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All booksLiterary fictionThe Death of Vivek Oji
The Death of Vivek Oji by Akwaeke Emezi
Literary fiction

The Death of Vivek Oji

by Akwaeke Emezi

Quick take

A reflective, deeply human read, piecing together life in a Nigerian town leading up to a heartbreaking death.

Good to know

  • Illustrated icon, Icon_LGBTQ

    LGBTQ+ themes

  • Illustrated icon, Icon_Sad

    Sad

  • Illustrated icon, Icon_Teen

    Teens

  • Illustrated icon, Icons_Serious

    Serious

Why I love it

Nana Kwame Adjei-Brenyah
Author, Friday Black

What happens to a person denied the space to be themselves? What does it look like to choose yourself? What is it to be, to exist, even against a multifaceted external denial? What can bloom when a person is enveloped in love? Akwaeke Emezi’s brilliant novel, The Death of Vivek Oji, asks these essential kinds of questions and more.

Early in the novel we are introduced to the tragedy that is its namesake. We are then taken on an incredible journey through and around the life of Vivek, who is a young person from southeastern Nigeria. Even as Vivek is mourned deeply, we discover many of those that are shattered by the loss refused to see and really accept Vivek in life. We see, as the novel unfolds, who Vivek was as a child and the journey that was a life ended too quickly. There is exploration of self and sexuality, there are friends that become family, there is so much.

Akwaeke is able to render a world that feels vital and true. There is lush tenderness even as the novel’s titular violence hovers over the reader like a specter. There is a great power in Emezi’s words, an energy that reminds us that the body is only a beginning and that life is hard to reduce or contain. This is a book full of line-level beauty; a book of multiple perspectives, each rendered organically and fully; a book of mystery and community and love. This is a book of power, a special read that will not soon be forgotten.

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Synopsis

One afternoon, in a town in southeastern Nigeria, a mother opens her front door to discover her son’s body, wrapped in colorful fabric, at her feet. What follows is the tumultuous, heart-wrenching story of one family’s struggle to understand a child whose spirit is both gentle and mysterious. Raised by a distant father and an understanding but overprotective mother, Vivek suffers disorienting blackouts, moments of disconnection between self and surroundings.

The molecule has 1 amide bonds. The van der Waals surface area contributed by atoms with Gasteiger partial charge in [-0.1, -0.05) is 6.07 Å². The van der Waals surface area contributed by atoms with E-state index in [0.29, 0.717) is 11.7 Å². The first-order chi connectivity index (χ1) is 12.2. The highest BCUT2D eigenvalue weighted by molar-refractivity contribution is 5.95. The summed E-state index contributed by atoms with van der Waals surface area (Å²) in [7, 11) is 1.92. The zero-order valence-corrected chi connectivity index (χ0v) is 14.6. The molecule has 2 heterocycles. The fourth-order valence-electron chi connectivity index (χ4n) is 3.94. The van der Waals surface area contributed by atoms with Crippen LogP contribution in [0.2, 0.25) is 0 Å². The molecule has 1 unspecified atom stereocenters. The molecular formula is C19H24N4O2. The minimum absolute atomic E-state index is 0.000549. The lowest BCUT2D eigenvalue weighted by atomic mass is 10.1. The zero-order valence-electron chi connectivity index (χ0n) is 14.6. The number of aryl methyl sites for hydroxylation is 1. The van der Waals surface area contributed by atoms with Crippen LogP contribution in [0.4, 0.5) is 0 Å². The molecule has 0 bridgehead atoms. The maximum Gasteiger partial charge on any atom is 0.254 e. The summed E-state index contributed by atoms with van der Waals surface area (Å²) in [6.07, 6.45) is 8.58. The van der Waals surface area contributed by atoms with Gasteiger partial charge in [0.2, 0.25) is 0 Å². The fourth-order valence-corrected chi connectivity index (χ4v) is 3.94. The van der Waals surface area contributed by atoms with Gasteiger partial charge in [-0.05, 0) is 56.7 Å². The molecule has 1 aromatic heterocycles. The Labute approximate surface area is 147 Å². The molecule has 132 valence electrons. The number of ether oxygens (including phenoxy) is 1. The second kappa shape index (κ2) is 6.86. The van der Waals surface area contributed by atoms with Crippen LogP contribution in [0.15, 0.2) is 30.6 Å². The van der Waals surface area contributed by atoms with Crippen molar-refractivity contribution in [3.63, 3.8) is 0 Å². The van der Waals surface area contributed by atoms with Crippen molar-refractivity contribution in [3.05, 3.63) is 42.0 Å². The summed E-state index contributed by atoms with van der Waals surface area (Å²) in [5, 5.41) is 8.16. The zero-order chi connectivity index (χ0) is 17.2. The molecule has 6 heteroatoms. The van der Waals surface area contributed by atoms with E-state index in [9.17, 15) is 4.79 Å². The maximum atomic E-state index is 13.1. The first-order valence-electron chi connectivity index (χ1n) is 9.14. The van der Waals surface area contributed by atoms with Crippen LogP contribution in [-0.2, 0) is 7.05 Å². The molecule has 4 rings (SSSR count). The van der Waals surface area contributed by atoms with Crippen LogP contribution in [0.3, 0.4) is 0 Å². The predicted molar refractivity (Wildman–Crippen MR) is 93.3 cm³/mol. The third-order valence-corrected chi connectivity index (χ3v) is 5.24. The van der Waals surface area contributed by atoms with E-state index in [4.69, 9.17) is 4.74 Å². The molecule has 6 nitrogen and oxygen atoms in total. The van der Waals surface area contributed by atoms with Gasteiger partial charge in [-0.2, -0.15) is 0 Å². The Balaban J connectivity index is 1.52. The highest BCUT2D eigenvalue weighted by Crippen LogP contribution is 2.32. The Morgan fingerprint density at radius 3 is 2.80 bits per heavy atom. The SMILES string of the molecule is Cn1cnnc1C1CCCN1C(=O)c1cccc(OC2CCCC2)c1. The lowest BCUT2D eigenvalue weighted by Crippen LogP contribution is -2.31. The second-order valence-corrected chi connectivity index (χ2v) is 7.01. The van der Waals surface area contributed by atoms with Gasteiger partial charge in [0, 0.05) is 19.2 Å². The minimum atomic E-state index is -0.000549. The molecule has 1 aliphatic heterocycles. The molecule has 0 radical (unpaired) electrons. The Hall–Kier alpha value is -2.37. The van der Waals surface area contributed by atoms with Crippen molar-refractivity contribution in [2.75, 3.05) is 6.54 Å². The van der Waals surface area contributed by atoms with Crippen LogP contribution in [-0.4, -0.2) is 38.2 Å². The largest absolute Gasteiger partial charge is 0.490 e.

As adolescence gives way to adulthood, Vivek finds solace in friendships with the warm, boisterous daughters of the Nigerwives, foreign-born women married to Nigerian men. But Vivek’s closest bond is with Osita, the worldly, high-spirited cousin whose teasing confidence masks a guarded private life. As their relationship deepens—and Osita struggles to understand Vivek’s escalating crisis—the mystery gives way to a heart-stopping act of violence in a moment of exhilarating freedom.

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Preview

Get an early look from the first pages of The Death of Vivek Oji.

Member thoughts

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All (8129)
Love (4206)
Like (3269)
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8230 ratings
  • 51% Love
  • 40% Like
  • 8% Dislike
  • Salem, OR

    This is an extremely well-written book about love. It is not a “love story” in the typical romantic sense. It’s characters depict love that is full and deep; that exists for no reason without motive

  • Wilmington, NC

    It’s been a while since I’ve picked up literary fiction. It used to be one of my favorite genres but for some reason, I’ve been reading less of them. This book reminded me of the power this genre has.

  • New Canaan, CT

    I thought it was a stretch to have so many expats kids coincidentally be lgbtq but it supported the story. Brutal how the aunt took vivek to be “saved”. The writing was very good. I could see the book